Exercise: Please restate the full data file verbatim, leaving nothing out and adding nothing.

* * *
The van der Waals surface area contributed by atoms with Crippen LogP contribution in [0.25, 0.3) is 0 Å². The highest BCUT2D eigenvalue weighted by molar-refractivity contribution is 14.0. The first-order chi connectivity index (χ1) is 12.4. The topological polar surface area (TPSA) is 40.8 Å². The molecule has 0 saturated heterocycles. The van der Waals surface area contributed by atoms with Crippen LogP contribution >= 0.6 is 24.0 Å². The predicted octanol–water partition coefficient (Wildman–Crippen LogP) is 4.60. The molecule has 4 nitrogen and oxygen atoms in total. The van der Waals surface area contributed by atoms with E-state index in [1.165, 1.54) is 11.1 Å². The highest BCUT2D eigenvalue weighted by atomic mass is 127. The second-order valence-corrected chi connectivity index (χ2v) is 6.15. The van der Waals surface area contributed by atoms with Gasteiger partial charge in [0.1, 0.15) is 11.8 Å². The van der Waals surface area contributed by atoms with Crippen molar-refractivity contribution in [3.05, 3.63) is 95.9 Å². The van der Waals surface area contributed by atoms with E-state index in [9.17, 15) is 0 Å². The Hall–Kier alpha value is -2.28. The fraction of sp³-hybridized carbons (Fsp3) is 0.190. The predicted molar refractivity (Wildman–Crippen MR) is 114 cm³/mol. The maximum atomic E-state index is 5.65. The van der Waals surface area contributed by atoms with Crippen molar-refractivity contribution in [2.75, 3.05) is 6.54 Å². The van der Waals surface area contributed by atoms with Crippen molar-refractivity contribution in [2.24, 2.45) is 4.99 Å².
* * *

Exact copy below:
The van der Waals surface area contributed by atoms with Crippen LogP contribution in [0.25, 0.3) is 0 Å². The highest BCUT2D eigenvalue weighted by molar-refractivity contribution is 14.0. The first-order chi connectivity index (χ1) is 12.4. The topological polar surface area (TPSA) is 40.8 Å². The molecule has 0 saturated heterocycles. The van der Waals surface area contributed by atoms with Crippen LogP contribution >= 0.6 is 24.0 Å². The predicted octanol–water partition coefficient (Wildman–Crippen LogP) is 4.60. The molecule has 4 nitrogen and oxygen atoms in total. The van der Waals surface area contributed by atoms with E-state index in [1.165, 1.54) is 11.1 Å². The highest BCUT2D eigenvalue weighted by atomic mass is 127. The second-order valence-corrected chi connectivity index (χ2v) is 6.15. The van der Waals surface area contributed by atoms with Gasteiger partial charge in [0.1, 0.15) is 11.8 Å². The van der Waals surface area contributed by atoms with Crippen molar-refractivity contribution in [3.05, 3.63) is 95.9 Å². The van der Waals surface area contributed by atoms with E-state index in [9.17, 15) is 0 Å². The Hall–Kier alpha value is -2.28. The fraction of sp³-hybridized carbons (Fsp3) is 0.190. The predicted molar refractivity (Wildman–Crippen MR) is 114 cm³/mol. The maximum atomic E-state index is 5.65. The van der Waals surface area contributed by atoms with Crippen molar-refractivity contribution in [2.75, 3.05) is 6.54 Å². The van der Waals surface area contributed by atoms with Crippen molar-refractivity contribution in [2.24, 2.45) is 4.99 Å².